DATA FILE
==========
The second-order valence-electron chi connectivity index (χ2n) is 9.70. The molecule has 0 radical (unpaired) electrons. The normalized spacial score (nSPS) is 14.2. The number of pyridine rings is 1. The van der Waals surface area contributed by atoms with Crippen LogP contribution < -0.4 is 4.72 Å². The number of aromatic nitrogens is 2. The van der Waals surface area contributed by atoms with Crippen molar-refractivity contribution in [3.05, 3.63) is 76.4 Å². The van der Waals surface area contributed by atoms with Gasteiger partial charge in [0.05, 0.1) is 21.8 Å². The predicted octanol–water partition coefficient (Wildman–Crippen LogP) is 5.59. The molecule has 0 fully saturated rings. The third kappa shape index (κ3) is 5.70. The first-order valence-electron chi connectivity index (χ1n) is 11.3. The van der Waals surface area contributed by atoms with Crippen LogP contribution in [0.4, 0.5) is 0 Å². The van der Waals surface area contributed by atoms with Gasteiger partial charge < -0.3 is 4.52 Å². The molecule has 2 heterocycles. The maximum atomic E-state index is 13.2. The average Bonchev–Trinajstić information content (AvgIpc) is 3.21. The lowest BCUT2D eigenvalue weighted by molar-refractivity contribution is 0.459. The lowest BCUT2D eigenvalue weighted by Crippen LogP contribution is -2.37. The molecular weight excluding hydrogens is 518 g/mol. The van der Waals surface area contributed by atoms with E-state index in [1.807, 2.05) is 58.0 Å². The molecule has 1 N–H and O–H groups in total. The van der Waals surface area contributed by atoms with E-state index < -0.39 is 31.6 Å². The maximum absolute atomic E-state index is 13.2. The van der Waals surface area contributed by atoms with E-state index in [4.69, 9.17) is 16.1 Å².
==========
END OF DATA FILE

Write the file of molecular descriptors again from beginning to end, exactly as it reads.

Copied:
The second-order valence-electron chi connectivity index (χ2n) is 9.70. The molecule has 0 radical (unpaired) electrons. The normalized spacial score (nSPS) is 14.2. The number of pyridine rings is 1. The van der Waals surface area contributed by atoms with Crippen LogP contribution < -0.4 is 4.72 Å². The number of aromatic nitrogens is 2. The van der Waals surface area contributed by atoms with Crippen molar-refractivity contribution in [3.05, 3.63) is 76.4 Å². The van der Waals surface area contributed by atoms with Gasteiger partial charge in [0.05, 0.1) is 21.8 Å². The predicted octanol–water partition coefficient (Wildman–Crippen LogP) is 5.59. The molecule has 0 fully saturated rings. The third kappa shape index (κ3) is 5.70. The first-order valence-electron chi connectivity index (χ1n) is 11.3. The van der Waals surface area contributed by atoms with Crippen LogP contribution in [0.4, 0.5) is 0 Å². The van der Waals surface area contributed by atoms with Gasteiger partial charge < -0.3 is 4.52 Å². The molecule has 2 heterocycles. The maximum atomic E-state index is 13.2. The average Bonchev–Trinajstić information content (AvgIpc) is 3.21. The lowest BCUT2D eigenvalue weighted by molar-refractivity contribution is 0.459. The lowest BCUT2D eigenvalue weighted by Crippen LogP contribution is -2.37. The molecular weight excluding hydrogens is 518 g/mol. The van der Waals surface area contributed by atoms with E-state index in [1.807, 2.05) is 58.0 Å². The molecule has 1 N–H and O–H groups in total. The van der Waals surface area contributed by atoms with E-state index < -0.39 is 31.6 Å². The maximum absolute atomic E-state index is 13.2. The van der Waals surface area contributed by atoms with E-state index in [4.69, 9.17) is 16.1 Å².